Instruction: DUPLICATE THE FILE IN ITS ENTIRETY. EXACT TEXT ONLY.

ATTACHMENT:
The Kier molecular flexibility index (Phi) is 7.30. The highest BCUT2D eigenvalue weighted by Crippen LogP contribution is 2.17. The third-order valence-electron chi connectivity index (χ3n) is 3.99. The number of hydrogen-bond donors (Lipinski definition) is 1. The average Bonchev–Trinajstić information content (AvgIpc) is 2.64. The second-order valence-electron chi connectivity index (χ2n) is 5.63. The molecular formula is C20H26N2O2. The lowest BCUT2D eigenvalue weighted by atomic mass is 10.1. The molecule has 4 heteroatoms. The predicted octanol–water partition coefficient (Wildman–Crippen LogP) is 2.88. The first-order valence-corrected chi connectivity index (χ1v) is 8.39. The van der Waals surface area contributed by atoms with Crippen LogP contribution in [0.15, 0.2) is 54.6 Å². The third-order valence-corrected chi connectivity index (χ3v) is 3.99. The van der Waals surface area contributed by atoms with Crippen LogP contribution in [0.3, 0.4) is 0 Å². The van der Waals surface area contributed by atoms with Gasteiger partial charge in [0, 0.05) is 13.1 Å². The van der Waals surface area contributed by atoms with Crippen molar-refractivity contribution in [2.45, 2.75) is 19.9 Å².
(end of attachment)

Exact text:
The Kier molecular flexibility index (Phi) is 7.30. The highest BCUT2D eigenvalue weighted by Crippen LogP contribution is 2.17. The third-order valence-electron chi connectivity index (χ3n) is 3.99. The number of hydrogen-bond donors (Lipinski definition) is 1. The average Bonchev–Trinajstić information content (AvgIpc) is 2.64. The second-order valence-electron chi connectivity index (χ2n) is 5.63. The molecular formula is C20H26N2O2. The lowest BCUT2D eigenvalue weighted by atomic mass is 10.1. The molecule has 4 heteroatoms. The predicted octanol–water partition coefficient (Wildman–Crippen LogP) is 2.88. The first-order valence-corrected chi connectivity index (χ1v) is 8.39. The van der Waals surface area contributed by atoms with Crippen LogP contribution in [0.15, 0.2) is 54.6 Å². The third-order valence-corrected chi connectivity index (χ3v) is 3.99. The van der Waals surface area contributed by atoms with Crippen LogP contribution in [0.3, 0.4) is 0 Å². The van der Waals surface area contributed by atoms with Gasteiger partial charge in [0, 0.05) is 13.1 Å². The van der Waals surface area contributed by atoms with Crippen molar-refractivity contribution in [2.45, 2.75) is 19.9 Å².